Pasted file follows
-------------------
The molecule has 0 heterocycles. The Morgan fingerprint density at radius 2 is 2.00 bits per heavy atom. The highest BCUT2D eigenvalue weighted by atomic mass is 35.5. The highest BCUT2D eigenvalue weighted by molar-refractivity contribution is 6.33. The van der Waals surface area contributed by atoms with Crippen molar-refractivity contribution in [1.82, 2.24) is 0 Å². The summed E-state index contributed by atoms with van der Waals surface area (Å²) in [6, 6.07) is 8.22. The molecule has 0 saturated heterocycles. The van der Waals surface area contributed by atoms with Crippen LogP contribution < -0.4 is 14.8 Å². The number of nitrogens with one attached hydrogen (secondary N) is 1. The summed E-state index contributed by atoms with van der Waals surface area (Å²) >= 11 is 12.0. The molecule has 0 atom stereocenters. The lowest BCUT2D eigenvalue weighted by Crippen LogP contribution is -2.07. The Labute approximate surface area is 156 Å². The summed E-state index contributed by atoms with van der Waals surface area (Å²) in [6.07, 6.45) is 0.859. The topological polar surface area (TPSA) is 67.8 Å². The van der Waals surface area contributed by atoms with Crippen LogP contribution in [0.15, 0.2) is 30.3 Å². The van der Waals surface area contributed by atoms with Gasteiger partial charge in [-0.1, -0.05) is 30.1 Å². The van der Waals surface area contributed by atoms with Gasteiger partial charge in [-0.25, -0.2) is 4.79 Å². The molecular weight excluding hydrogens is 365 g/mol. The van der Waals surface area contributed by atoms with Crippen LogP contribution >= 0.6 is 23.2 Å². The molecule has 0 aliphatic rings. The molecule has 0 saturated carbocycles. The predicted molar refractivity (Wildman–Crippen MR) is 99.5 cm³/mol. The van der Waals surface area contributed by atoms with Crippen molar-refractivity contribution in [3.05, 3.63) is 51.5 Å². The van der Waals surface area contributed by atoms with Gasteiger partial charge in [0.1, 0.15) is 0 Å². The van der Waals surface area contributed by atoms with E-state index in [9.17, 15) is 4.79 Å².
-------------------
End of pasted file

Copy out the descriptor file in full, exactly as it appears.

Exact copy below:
The molecule has 0 heterocycles. The Morgan fingerprint density at radius 2 is 2.00 bits per heavy atom. The highest BCUT2D eigenvalue weighted by atomic mass is 35.5. The highest BCUT2D eigenvalue weighted by molar-refractivity contribution is 6.33. The van der Waals surface area contributed by atoms with Crippen molar-refractivity contribution in [1.82, 2.24) is 0 Å². The summed E-state index contributed by atoms with van der Waals surface area (Å²) in [6, 6.07) is 8.22. The molecule has 0 saturated heterocycles. The van der Waals surface area contributed by atoms with Crippen LogP contribution < -0.4 is 14.8 Å². The number of nitrogens with one attached hydrogen (secondary N) is 1. The summed E-state index contributed by atoms with van der Waals surface area (Å²) >= 11 is 12.0. The molecule has 0 atom stereocenters. The lowest BCUT2D eigenvalue weighted by Crippen LogP contribution is -2.07. The Labute approximate surface area is 156 Å². The summed E-state index contributed by atoms with van der Waals surface area (Å²) in [6.07, 6.45) is 0.859. The topological polar surface area (TPSA) is 67.8 Å². The van der Waals surface area contributed by atoms with Crippen LogP contribution in [0.15, 0.2) is 30.3 Å². The van der Waals surface area contributed by atoms with Gasteiger partial charge in [-0.1, -0.05) is 30.1 Å². The van der Waals surface area contributed by atoms with Gasteiger partial charge in [-0.25, -0.2) is 4.79 Å². The molecular weight excluding hydrogens is 365 g/mol. The van der Waals surface area contributed by atoms with Crippen LogP contribution >= 0.6 is 23.2 Å². The molecule has 0 aliphatic rings. The molecule has 0 saturated carbocycles. The predicted molar refractivity (Wildman–Crippen MR) is 99.5 cm³/mol. The van der Waals surface area contributed by atoms with Crippen molar-refractivity contribution in [3.05, 3.63) is 51.5 Å². The van der Waals surface area contributed by atoms with Gasteiger partial charge in [0.1, 0.15) is 0 Å². The van der Waals surface area contributed by atoms with E-state index in [9.17, 15) is 4.79 Å².